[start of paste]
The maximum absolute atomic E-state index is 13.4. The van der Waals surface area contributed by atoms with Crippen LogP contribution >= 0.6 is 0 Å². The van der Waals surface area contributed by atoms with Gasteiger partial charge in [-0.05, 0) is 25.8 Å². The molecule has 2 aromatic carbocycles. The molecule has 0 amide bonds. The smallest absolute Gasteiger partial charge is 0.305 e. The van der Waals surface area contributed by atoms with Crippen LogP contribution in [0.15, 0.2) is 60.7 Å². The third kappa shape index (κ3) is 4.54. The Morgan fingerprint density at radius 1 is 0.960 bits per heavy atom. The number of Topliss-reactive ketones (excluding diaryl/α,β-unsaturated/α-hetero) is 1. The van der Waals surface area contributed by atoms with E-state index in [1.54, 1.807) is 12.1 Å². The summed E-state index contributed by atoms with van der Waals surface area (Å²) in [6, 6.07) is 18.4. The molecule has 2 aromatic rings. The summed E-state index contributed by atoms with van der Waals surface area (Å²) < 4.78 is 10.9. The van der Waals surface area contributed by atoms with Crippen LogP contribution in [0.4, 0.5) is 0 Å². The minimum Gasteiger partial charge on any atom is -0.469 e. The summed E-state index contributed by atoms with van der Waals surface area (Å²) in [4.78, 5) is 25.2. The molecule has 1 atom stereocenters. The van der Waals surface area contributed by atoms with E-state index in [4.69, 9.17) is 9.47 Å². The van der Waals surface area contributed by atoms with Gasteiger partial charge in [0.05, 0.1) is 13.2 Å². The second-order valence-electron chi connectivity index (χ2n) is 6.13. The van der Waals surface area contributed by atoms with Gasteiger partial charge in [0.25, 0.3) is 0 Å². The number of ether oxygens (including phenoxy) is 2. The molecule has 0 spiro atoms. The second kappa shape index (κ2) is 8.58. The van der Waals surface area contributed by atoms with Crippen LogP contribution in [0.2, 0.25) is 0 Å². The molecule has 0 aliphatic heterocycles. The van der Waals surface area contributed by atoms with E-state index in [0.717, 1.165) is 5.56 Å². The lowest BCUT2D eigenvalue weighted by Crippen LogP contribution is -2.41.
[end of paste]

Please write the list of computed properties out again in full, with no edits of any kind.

The maximum absolute atomic E-state index is 13.4. The van der Waals surface area contributed by atoms with Crippen LogP contribution >= 0.6 is 0 Å². The van der Waals surface area contributed by atoms with Gasteiger partial charge in [-0.05, 0) is 25.8 Å². The molecule has 2 aromatic carbocycles. The molecule has 0 amide bonds. The smallest absolute Gasteiger partial charge is 0.305 e. The van der Waals surface area contributed by atoms with Crippen LogP contribution in [0.15, 0.2) is 60.7 Å². The third kappa shape index (κ3) is 4.54. The Morgan fingerprint density at radius 1 is 0.960 bits per heavy atom. The number of Topliss-reactive ketones (excluding diaryl/α,β-unsaturated/α-hetero) is 1. The van der Waals surface area contributed by atoms with E-state index in [1.54, 1.807) is 12.1 Å². The summed E-state index contributed by atoms with van der Waals surface area (Å²) in [6, 6.07) is 18.4. The molecule has 2 aromatic rings. The summed E-state index contributed by atoms with van der Waals surface area (Å²) < 4.78 is 10.9. The van der Waals surface area contributed by atoms with Crippen LogP contribution in [0.4, 0.5) is 0 Å². The minimum Gasteiger partial charge on any atom is -0.469 e. The summed E-state index contributed by atoms with van der Waals surface area (Å²) in [4.78, 5) is 25.2. The molecule has 1 atom stereocenters. The van der Waals surface area contributed by atoms with E-state index in [4.69, 9.17) is 9.47 Å². The van der Waals surface area contributed by atoms with Gasteiger partial charge in [0.05, 0.1) is 13.2 Å². The second-order valence-electron chi connectivity index (χ2n) is 6.13. The van der Waals surface area contributed by atoms with Gasteiger partial charge in [0.25, 0.3) is 0 Å². The number of ether oxygens (including phenoxy) is 2. The molecule has 0 spiro atoms. The second kappa shape index (κ2) is 8.58. The van der Waals surface area contributed by atoms with Crippen LogP contribution in [0.2, 0.25) is 0 Å². The molecule has 0 aliphatic heterocycles. The van der Waals surface area contributed by atoms with E-state index in [0.717, 1.165) is 5.56 Å². The lowest BCUT2D eigenvalue weighted by Crippen LogP contribution is -2.41.